Once you’ve got a handle on the grandeur of Aparillo’s modulation amenities, it’s time to engage the arpeggiator, which also defies convention. Instead of basing the arpeggio pattern on a held chord, Aparillo maps the arpeggio to the tuning parameters of the unison section, then steps through the 16 voices in sequence. If you’re using classic unison detuning with a low percentage, the results are a series of slightly detuned notes in succession.
The entire effect depends on those unison settings, so some configurations will be atonal, while others will deliver patterns that are both unusual and musical. For example, using the major unison mode at 100% with only odd-numbered voices resulted in a dreamy, ambient progression.
Once you’ve set up your preferred tuning, four knobs modify the arpeggiation behavior. The Arpeggiation knob determines how much the arpeggiator impacts the voices: As you increase the value of this parameter, the voice arpeggiation becomes pronounced, while sustaining notes gradually lower in volume until the stepped pattern is fully apparent.
The OP Balance parameter blends the arpeggio between the two FM pairs, so you can apply it to only one timbre in your patch. The Rate knob sets the quantized note value, with the addition of decimal points for dotted and triplet variations. The final parameter, Decay, adds a simple release to each arpeggiated note and can also be used as a modulation source as mentioned above.
Last, there are two additional trigger settings besides the standard clock. Threshold triggers the entire unison stack at once every time a selected LFO crosses it, whereas Collision mode triggers the stack whenever the dual LFO cycles intersect.
The integrated effects include a resonant multimode filter, an autopanner with multiple waveforms, a delay, a wonderfully large reverb, and another Sugar Bytes innovation, the Spacializer. This last effect appears to be another delay and can be used like one with high Size settings. At low Size settings, it resembles a Dimension D, and with low size and high feedback it sounds a bit like a resonator but with more of a physically modeled character. Think of it as having a deep level of control over a reverb’s early reflections.
Aparillo’s final component is the Orbit section, which is demonstrated beautifully in every factory preset and a great way to get customizable results from the synthesis engine without having a clue about its features. Here, each synthesis element is a node in a user-designed constellation (see Figure 2). Every node can have its own modifier settings (such as cutoff frequency, operator balance, or reverb mix) and, more importantly, radius.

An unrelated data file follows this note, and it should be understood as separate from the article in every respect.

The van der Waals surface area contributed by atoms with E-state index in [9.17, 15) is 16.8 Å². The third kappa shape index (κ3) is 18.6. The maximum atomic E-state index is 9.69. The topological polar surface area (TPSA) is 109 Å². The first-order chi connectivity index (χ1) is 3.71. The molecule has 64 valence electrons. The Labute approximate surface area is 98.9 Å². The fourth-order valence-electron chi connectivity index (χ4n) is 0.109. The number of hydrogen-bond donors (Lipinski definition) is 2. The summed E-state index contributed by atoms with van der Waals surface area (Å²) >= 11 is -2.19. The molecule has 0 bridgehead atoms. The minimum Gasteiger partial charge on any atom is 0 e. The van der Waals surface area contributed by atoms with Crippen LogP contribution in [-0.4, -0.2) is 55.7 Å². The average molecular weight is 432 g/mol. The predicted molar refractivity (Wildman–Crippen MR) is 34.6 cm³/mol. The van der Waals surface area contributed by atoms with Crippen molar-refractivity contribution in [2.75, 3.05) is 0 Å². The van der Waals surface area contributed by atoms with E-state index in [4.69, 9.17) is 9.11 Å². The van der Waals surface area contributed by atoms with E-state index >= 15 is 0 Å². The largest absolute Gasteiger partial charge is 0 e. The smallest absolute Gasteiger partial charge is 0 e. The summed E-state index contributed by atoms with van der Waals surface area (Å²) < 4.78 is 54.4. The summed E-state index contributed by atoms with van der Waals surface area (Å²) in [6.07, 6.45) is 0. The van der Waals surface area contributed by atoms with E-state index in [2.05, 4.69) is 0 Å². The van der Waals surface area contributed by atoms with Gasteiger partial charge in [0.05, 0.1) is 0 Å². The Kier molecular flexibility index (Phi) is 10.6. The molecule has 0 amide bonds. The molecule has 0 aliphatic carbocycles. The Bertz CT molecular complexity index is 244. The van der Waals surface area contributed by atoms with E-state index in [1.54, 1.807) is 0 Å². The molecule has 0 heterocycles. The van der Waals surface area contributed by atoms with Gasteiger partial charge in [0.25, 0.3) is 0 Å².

Interacting with these nodes is the Orbiter Object, which can be freely positioned in relationship to the nodes. As the Object approaches a node, its synthesis modifiers become more pronounced. For example, if you cluster the cutoff and reverb mix in one area and the operator balance in a different area, moving the Object around will alter the sound, based on proximity. This is certainly great for live performance, but Aparillo includes a Motion Capture mode that lets you record your mouse gestures and play them back in loops of up to 32 bars.
A NEW FM EXPERIENCE
Aparillo is so utterly original that even after two decades of synthesizer reviews, I found it nearly impossible to adequately describe its features—you have to see and hear them yourself. Even the online videos don’t capture the experience of its parameter set in action.
In terms of sound, Aparillo is one of the most complex and richly textured synths I’ve ever used. And conceptually, it will blow your mind regardless of your synthesizer experience. Remarkably, its sophistication doesn’t interfere with instant gratification. The presets are uniformly breathtaking, and switching to Orbit mode is a great way to reactivate your beginner’s mind. Aparillo is genuinely inspirational.
Unique approach to FM synthesis. Customizable unison modes interact with modulation sources. Graphic LFOs. Orbit mode.
Pronounced learning curve. No aftertouch support.
Francis Preve has been designing synthesizer presets professionally since 2000. Check out his soundware company at symplesound.com.